Rapid advancements in horizontal drilling and hydraulic fracturing have increased oil and gas output to a point where it is hard for midstream companies to keep up. Because midstream companies can't keep up with production, many companies have started shipping their products by rail instead. To meet this demand for shipping avenues, companies like Kinder Morgan Energy Partners (NYSE: KMP), General Electric (NYSE: GE), and Enterprise Products Partners (NYSE: EPD) are preparing to spend an enormous amount of money on midstream infrastructure over the next several years.
How much infrastructure is needed?
According to a recent study done for the Interstate Natural Gas Association of America, energy companies will need to invest $641 billion in midstream energy infrastructure through 2035 to keep up with growing oil and gas production. Where exactly will all this money be spent? According to the study, the largest amount of spending ($313 billion) will be on natural gas infrastructure. The other two necessary infrastructure build-outs are crude oil and natural gas liquids, compromising $272 billion and $56 billion respectively.
GE investing in pipelines
General Electric currently has more than $3 billion invested in 43,500 miles of pipeline across the United States . Over the past few years, GE has been making acquisitions in the oil and gas industry. Recently, it has started to shift its focus to pipeline operations. Managing director of GE's natural resource group, Jim Burgoyne, recently said "there's a lot of need for expansion capital, new pipeline in the ground to tap into and fully exploit the various shale regions – it's fertile ground because there is so much development going on." As oil and gas services start to make up more of GE's overall revenue, expect them to continue investing in midstream infrastructure because the growth opportunities are right in front of them.
MLPs to continue growing
Master limited partnerships (MLPs) are tax advantaged entities which aren't taxed at the corporate income tax rate and give much of their income back to their shareholders through distributions. For this reason, many MLPs have very high yields. Tanjila Shafi, an equity analyst at Standard & Poor's describes MLPs prospects in this way: "What's exciting about midstream MLPs right now is they have value plus growth – they're increasing infrastructure, growing assets, and cash flows."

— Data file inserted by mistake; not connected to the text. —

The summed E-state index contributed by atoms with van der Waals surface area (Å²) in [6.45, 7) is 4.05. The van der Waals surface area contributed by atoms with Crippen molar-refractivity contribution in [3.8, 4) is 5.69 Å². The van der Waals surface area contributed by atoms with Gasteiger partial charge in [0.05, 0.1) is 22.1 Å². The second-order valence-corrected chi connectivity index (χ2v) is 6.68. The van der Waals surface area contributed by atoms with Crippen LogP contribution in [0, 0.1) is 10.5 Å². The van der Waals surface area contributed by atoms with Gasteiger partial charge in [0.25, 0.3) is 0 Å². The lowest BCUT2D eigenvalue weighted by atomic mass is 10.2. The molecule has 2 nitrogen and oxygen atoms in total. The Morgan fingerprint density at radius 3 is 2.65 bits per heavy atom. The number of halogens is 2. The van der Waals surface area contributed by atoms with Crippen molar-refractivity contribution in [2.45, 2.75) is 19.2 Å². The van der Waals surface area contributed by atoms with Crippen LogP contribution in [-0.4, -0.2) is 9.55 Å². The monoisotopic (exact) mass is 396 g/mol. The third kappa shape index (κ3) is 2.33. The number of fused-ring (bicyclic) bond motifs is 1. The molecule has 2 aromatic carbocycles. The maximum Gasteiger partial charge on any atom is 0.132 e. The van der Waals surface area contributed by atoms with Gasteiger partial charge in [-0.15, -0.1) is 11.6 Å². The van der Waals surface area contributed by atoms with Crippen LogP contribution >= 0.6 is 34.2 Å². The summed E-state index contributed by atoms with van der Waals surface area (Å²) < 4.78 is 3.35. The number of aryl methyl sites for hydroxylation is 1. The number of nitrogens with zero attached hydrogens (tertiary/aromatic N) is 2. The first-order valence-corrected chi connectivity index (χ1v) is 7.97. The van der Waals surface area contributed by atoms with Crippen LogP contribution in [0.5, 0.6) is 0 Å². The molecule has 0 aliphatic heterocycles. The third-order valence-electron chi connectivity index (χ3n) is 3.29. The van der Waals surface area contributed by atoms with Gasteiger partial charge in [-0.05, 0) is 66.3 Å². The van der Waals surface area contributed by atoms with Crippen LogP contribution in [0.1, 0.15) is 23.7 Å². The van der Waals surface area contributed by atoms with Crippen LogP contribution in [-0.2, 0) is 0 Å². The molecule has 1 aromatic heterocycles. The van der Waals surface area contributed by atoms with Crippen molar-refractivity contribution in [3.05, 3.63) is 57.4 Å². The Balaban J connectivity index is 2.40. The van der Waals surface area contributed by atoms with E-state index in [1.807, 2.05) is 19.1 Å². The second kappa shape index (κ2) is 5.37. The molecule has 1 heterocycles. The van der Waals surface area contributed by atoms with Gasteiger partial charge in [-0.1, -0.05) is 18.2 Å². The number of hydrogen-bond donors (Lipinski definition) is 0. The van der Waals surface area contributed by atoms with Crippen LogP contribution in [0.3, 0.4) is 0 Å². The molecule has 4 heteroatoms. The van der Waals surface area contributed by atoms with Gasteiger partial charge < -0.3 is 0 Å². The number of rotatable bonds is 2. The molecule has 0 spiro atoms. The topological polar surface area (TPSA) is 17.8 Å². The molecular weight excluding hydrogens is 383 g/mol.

Kinder Morgan Energy Partners is an MLP that owns a vast amount of pipelines all across the United States. It currently operates approximately 46,000 miles of pipelines and 180 terminals and will only be expanding those numbers in the years to come. The company's capital projects on pipelines have increased from $7 billion in 2006 to $26 billion last year. Along with exposure to transportation of oil and gas, Kinder Morgan also gives its investors exposure to CO2 and petroleum pipelines. Many consider Kinder Morgan Energy Partners undervalued when taking into consideration the amount of assets the company will be building over the next several years.
Enterprise Products Partners is another MLP which operates pipelines all across the country. Just like Kinder Morgan, Enterprise plans to continue spending on capital projects. After spending $4.6 in 2013, it plans to spend another $5.8 billion through 2016 . Enterprise's rapid increase in spending on capital projects have required the company to take out large amounts of debt to finance these operations. Although all of this debt might look scary to some investors, Enterprise has recently strengthened its debt portfolio by increasing the average maturity and decreasing the average cost of debt over the last six years.
It is true that these two MLPs will be spending a lot of cash on new infrastructure to keep up with demand but they won't be alone. One analyst suggests that we could see 5 to 10 more MLP IPOs over the course of the next year. All of the new drilling has become so profitable that many small pipelines won't be able to resist the urge to expand their business into new markets.
Putting everything in context
Hydraulic fracturing has led to a massive increase in the amount of oil and gas that must be transported around the country. Because of the lack of pipeline infrastructure, many companies have been forced to use other transportation techniques. This trend will encourage investment in midstream infrastructure. All of this new investment in pipelines and storage facilities should increase revenue once the new infrastructure is functional.